National Restaurant Association’s 2020 State of the Industry Report (and that was fielded before the COVID-19 pandemic). As a result, a majority of operators planned to dedicate more resources to supporting this trend. Given that dining room closures aimed at slowing the spread of COVID-19 made off-premises sales an operator’s only option, it would not be surprising to see restaurants focus any investments on this fast-growing aspect of the business.In addition to quality food and a top-notch experience, consumers crave convenience. It’s an Amazon world, after all, one where we can get what we want where and when we want it. That most certainly applies to restaurant quality food, which explains the solid growth of off-premises consumption in recent years. In fact, three out of four operators said off-premises sales represent their biggest growth opportunity, according to the
When it comes to making food accessible to consumers in a timely manner, container-based and modular restaurants can become key pieces of infrastructure to support this strategy. Oftentimes container-based and modular operations take up less space than a traditional restaurant, which may translate into the need for less labor. In addition, the smaller footprint allows operators to pick locations they might otherwise not consider. This brings operators and their food closer to customers, cashing in on consumers’ cravings for convenience.
What’s the difference between a container-based restaurant and a modular one? The case for one should not discount the use of the other when it comes to foodservice. Both have their merits, many of which overlap. When making the decision, let efficiency be your guide.
“The only difference between containers and modules is that, with modules, you have a little more flexibility in terms of defining the dimensions within the box,” says Isaac-Daniel Astrachan, chief architect and principal at New York-based SBJ Group. Astrachan was the lead designer on Netherlands-based citizenM New York Bowery Hotel, current tallest modular structure in the world.
“With containers, you’re more limited because you’re taking something that already exists and refurbishing it for your own use,” he said. “Those dimensions are set already.”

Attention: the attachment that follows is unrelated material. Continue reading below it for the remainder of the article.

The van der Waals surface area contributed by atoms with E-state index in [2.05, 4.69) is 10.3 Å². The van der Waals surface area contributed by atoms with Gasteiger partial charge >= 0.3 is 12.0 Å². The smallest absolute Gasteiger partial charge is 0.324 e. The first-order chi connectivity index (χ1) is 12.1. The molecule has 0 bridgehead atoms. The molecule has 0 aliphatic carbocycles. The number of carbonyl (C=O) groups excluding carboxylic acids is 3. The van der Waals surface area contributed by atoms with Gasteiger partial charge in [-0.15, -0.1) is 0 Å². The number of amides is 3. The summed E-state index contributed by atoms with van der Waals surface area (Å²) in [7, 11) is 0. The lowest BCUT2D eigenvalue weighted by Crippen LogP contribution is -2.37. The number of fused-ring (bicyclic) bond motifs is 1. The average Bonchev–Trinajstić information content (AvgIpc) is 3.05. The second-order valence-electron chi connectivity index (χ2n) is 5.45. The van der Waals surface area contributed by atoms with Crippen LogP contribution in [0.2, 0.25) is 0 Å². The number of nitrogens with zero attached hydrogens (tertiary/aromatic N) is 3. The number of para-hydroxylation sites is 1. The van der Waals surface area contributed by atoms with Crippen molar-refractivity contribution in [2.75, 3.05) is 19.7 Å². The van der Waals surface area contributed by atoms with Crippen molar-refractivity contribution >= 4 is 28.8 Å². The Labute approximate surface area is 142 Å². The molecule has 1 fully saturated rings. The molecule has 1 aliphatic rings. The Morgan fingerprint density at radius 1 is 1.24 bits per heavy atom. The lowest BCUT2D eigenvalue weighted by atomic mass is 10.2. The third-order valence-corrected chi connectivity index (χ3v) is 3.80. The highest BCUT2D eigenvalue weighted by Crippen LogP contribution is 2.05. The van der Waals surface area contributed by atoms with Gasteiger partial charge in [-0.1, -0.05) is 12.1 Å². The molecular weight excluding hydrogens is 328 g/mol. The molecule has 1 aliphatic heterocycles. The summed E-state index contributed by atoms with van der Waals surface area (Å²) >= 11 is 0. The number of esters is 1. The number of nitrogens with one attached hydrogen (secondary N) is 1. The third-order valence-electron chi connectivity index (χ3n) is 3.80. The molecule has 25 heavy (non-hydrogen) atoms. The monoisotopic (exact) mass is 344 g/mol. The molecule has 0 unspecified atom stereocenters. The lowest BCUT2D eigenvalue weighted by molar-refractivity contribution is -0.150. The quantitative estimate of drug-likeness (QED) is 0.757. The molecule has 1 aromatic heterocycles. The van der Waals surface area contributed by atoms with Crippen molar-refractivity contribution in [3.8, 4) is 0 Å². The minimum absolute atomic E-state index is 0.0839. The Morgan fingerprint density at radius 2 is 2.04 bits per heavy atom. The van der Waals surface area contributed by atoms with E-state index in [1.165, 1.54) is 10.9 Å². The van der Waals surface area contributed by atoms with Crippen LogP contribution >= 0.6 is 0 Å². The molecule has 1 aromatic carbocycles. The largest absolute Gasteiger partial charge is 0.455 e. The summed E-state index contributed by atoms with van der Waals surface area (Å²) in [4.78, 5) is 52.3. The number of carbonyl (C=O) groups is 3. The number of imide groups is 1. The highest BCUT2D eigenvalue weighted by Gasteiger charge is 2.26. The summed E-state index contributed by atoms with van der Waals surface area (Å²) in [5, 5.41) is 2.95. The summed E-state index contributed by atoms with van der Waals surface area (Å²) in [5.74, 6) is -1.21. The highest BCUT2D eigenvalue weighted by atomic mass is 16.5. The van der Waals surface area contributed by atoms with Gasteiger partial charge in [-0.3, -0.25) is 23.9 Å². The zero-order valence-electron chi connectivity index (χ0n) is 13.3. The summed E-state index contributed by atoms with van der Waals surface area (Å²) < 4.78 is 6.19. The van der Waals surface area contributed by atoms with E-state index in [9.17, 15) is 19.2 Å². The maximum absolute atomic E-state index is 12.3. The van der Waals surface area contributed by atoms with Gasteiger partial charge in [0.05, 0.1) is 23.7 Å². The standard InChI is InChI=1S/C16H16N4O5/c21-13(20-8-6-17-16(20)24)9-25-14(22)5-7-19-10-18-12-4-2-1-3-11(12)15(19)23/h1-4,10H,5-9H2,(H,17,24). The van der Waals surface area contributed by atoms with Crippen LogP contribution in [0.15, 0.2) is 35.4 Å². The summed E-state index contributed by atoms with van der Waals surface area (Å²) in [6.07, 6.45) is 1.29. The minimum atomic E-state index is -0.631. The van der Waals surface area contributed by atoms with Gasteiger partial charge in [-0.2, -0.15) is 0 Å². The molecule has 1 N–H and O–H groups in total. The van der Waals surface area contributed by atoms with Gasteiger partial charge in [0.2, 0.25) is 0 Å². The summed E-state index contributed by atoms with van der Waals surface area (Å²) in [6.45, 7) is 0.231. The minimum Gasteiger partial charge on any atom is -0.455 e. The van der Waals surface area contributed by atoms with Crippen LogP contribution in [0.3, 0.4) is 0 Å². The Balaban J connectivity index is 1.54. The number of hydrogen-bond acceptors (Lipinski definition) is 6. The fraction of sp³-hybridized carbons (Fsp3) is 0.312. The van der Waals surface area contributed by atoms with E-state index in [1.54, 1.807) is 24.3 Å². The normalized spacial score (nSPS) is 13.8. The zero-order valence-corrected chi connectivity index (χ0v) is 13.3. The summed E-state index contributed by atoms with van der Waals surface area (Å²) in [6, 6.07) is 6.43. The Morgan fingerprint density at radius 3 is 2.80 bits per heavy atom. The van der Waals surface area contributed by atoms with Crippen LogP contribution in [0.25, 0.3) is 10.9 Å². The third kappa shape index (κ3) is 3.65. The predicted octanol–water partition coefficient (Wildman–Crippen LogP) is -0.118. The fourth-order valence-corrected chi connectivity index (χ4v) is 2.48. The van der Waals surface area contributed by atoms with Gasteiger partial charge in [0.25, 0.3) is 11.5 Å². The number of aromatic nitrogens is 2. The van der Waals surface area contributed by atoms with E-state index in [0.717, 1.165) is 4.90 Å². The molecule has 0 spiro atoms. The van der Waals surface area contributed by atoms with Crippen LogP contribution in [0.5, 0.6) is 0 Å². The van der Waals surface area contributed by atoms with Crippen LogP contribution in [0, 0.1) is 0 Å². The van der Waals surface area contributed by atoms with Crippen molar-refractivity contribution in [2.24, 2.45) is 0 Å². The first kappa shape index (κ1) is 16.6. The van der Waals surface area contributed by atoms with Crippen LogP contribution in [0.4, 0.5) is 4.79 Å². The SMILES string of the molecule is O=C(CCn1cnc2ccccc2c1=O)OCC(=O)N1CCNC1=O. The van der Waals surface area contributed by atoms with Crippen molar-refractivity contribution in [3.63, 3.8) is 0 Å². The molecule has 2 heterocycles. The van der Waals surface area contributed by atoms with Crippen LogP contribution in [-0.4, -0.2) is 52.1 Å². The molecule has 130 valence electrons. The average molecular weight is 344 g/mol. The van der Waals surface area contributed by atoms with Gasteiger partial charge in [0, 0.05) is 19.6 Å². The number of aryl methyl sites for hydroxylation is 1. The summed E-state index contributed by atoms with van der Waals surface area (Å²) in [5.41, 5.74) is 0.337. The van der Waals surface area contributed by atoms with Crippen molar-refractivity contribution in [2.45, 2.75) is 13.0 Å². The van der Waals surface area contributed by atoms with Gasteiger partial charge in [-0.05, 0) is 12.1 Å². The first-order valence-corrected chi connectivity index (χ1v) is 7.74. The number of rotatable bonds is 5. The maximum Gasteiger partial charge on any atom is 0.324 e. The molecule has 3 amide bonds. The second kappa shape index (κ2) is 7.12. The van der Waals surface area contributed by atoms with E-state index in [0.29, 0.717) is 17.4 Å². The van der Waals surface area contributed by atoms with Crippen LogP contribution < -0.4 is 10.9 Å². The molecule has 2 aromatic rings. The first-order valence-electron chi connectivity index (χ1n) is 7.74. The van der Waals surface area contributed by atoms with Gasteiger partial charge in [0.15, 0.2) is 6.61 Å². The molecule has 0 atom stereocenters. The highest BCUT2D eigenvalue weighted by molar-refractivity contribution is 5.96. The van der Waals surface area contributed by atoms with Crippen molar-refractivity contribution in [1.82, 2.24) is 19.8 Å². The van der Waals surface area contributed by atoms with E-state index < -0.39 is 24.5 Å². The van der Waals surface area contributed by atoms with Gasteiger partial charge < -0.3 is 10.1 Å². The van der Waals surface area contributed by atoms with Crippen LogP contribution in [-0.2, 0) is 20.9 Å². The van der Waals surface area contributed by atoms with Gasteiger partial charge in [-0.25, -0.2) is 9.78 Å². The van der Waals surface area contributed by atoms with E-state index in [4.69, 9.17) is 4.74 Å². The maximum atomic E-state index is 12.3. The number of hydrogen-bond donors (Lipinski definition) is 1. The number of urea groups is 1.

Two things operators have to think through before making any final decisions are cost and location.
“If it’s a one-off location, a container is more cost-effective. But, if you’re a brand and you’re doing standalones and repeating them, then it would make more sense to do modular construction,” Astrachan said. “With the [COVID-19] crisis that we’re going through now, you could easily imagine manufacturing hospital rooms modularly with all of the equipment put into it in the factory and then just shipping the module to whichever hospital needs additional space. If this is our new normal, you also can imagine these types of rooms being stored somewhere and already manufactured, so you can get them where they’re needed to be when required.”
The only caveat: Modular designs may be more utilitarian and can lack certain design aesthetics restaurant diners have become accustomed to seeing. This is because each module is manufactured in a factory with little to no designer or architect input.
“A lot of modular constructions have been temporary or extremely low-cost, and not really designed in any way,” Astrachan says. “So, that’s another part of what the industry can produce. It’s nice from an architecture and design point-of-view to have more aesthetics built in.”